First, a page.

Updated June 14, 2023
Introduction to Redshift Node Types
The following article provides an outline for Redshift Node Types. Redshift provides different types of functionality to the user; the node is one of the functionalities provided by Redshift. Normally Redshift provides different types of nodes to manage the workload, so we have RA3 or DC2 nodes, but this depends on the performance, size of data, and growth.
The RC3 node we used to manage the storage system means that, as per requirement, we can scale the storage size and manage the storage system independently. By using RC3, we can select the number of nodes based on the performance requirement; after that, we can pay for used nodes.
Different Redshift Node Types
Given below are the different types of the node in Redshift:
An Amazon Redshift group comprises hubs. Each group has a pioneer hub and at least one figure hub. First, the pioneer hub gets inquiries from customer applications, parses the questions, and creates inquiry execution plans. Next, the pioneer hub then, at that point, arranges the equal execution of these plans with the process hubs and totals the transitional outcomes from these hubs. It then, at that point, at long last, returns the outcomes to the customer applications.
Register hubs execute the question execution designs and communicate information among them to serve these inquiries. The halfway outcomes are shipped off the pioneer hub for conglomeration before being returned to the customer applications.
Hubs are characterized by the beneath boundaries. While picking the hub, you need to painstakingly analyze the boundaries and pick the one that best suits your prerequisite. How about we have a definite gander at these boundaries?
- vCPU: This is the number of virtual CPUs for every hub.
- RAM: This is the measure of memory in gibibytes (GiB) for every hub.
- Cut per Node: The boundary characterizes the number of cuts the hubs are apportioned into when the bunch is made or resized.
- Capacity: This is the limit and kind of capacity for every hub.
- Node Range: These are the base and the greatest number of hubs that Amazon Redshift upholds for the hub type and size.
Types of nodes are as follows:
1. RA3 Node
AWS presented the RA3 hub in late 2019, and it is the third-era occurrence type for the Redshift family. RA3 includes high-velocity reserving, oversaw store, and high data transmission organizing. In the new RA3 age occurrence type, Redshift stores perpetual information to S3 and utilizes the neighborhood circle for reserving purposes. The information from S3 can be recovered on request, and consequently, the RA3 examples split the expense among figuring and capacity. You need to pay for capacity and processing per GB.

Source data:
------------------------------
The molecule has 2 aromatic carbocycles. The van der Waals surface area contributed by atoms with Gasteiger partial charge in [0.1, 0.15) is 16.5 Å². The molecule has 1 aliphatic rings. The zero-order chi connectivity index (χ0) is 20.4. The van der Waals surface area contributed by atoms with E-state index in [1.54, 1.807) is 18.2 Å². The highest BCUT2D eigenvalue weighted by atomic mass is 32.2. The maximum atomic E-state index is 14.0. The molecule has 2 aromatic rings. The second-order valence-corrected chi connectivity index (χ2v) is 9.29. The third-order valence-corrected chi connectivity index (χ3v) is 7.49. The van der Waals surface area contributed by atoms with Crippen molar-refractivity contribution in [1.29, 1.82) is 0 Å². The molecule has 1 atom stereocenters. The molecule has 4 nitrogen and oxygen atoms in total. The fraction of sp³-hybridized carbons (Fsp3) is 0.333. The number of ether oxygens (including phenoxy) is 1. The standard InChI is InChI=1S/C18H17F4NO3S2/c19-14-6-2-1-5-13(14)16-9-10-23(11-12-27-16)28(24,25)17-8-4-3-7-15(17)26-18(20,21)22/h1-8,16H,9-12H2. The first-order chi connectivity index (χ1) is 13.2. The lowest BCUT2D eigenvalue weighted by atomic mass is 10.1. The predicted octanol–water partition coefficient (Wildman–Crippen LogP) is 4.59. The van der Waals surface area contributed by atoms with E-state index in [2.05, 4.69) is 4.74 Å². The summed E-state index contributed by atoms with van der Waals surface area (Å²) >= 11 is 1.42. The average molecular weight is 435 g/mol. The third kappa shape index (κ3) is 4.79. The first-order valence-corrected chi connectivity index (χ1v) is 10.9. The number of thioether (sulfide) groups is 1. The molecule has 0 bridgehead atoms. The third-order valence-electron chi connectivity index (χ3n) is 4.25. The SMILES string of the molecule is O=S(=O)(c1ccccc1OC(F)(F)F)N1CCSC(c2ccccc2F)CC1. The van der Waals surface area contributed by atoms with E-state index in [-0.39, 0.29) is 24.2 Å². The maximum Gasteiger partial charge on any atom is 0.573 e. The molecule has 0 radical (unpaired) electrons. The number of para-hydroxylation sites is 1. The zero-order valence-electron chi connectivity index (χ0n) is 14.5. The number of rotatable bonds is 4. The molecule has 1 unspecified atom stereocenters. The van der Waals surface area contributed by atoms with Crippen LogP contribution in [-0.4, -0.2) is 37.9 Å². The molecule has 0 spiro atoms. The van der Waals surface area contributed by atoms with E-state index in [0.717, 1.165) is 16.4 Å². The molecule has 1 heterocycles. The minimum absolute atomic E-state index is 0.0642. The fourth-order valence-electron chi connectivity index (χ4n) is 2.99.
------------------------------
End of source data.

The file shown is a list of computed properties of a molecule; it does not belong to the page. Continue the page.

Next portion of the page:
Given below are the different types of RA3 nodes:
- Ra3.4xlarge: This is the first type of RA3 node. It required 12 virtual CPUs for each node. This node uses 96 GB of RAM. So the Ra3.4xlarge is required, or we can say that it manages the 64 TB storage for each node, and the total capacity of this node is 4096 TB.
- Ra3.16xlarge: This is the second type of RA3 node. It required 48 virtual CPUs for each node. This node uses 384 GB RAM. The Ra3.16xlarge is required, or we can say that it manages the 64 TB storage for each node, and the total capacity of this node is 8192 TB.
Now let’s see how to create the new node inside the cluster.
First, we need to click on the snapshot button; inside that, we need to specify all node details, such as the node’s name, virtual CPU, RAM, and storage size, as shown in the screenshot below.
After selecting the required option, we can create the RA3.4xlarge node, as shown in the screenshot below.
See here we created RA3 with 4 nodes and 256 TB storage size as shown.
2. Dense Compute Node (DC2)
DC2 is advanced for handling information and is a registered concentrated information distribution center that utilizes SSD for neighborhood stockpiling. It lets you pick a few hubs depending on your information size and execution prerequisites. As a thumb rule, if you have fewer than 500 GB of information, it is prudent to go for DC2 occasion type as it can give magnificent calculation force and SSD for ideal stockpiling. Moreover, DC2 stores the information locally for the elite, allowing you to add more register hubs if you need additional room.
Given below are the different types of DC2 nodes:
- dc2.large: This is the first type of dc2.large node requiring 2 virtual CPUs. It also requires 15 GB, and it uses 160GB of storage. The total capacity of this is 5.12 TB.
- dc2.8large: This is the second type of dc2.8large node; it requires 32 virtual CPUs. It also requires 244 GB, and it uses 2.56 TB of storage. The total capacity of this is 326 TB.
- dc1.large: This is the third type of dc2.large node; it requires 2 virtual CPUs. It also requires 15 GB, and it uses 160 GB of storage. The total capacity of this is 5.12 TB.
Similarly, we can create a new node that is dc2 with 2 nodes and 32 TB storage inside the cluster by following the same process as RA3. For example, the below screenshot is shown the DC2 node as follows.
3. Dense Storage Node (DS2)
DS2 permits you to have a capacity serious information stockroom with CPU and RAM included for calculation. DS2 hubs use HDD (Hard Disk Drive) for capacity, and as a general guideline, if you have information over 500 GB, it is fitting to go for DS2 examples.
Given below are the types of DS2:
It has two types:
The working of these two types is the same as we have already seen.
The above article shows the basic concept of Redshift node types and the different Redshift node types. From this article, we have seen how and when we use the Redshift node types.
This is a guide to Redshift Node Types. Here we discuss the introduction and different Redshift node types for better understanding. You may also have a look at the following articles to learn more –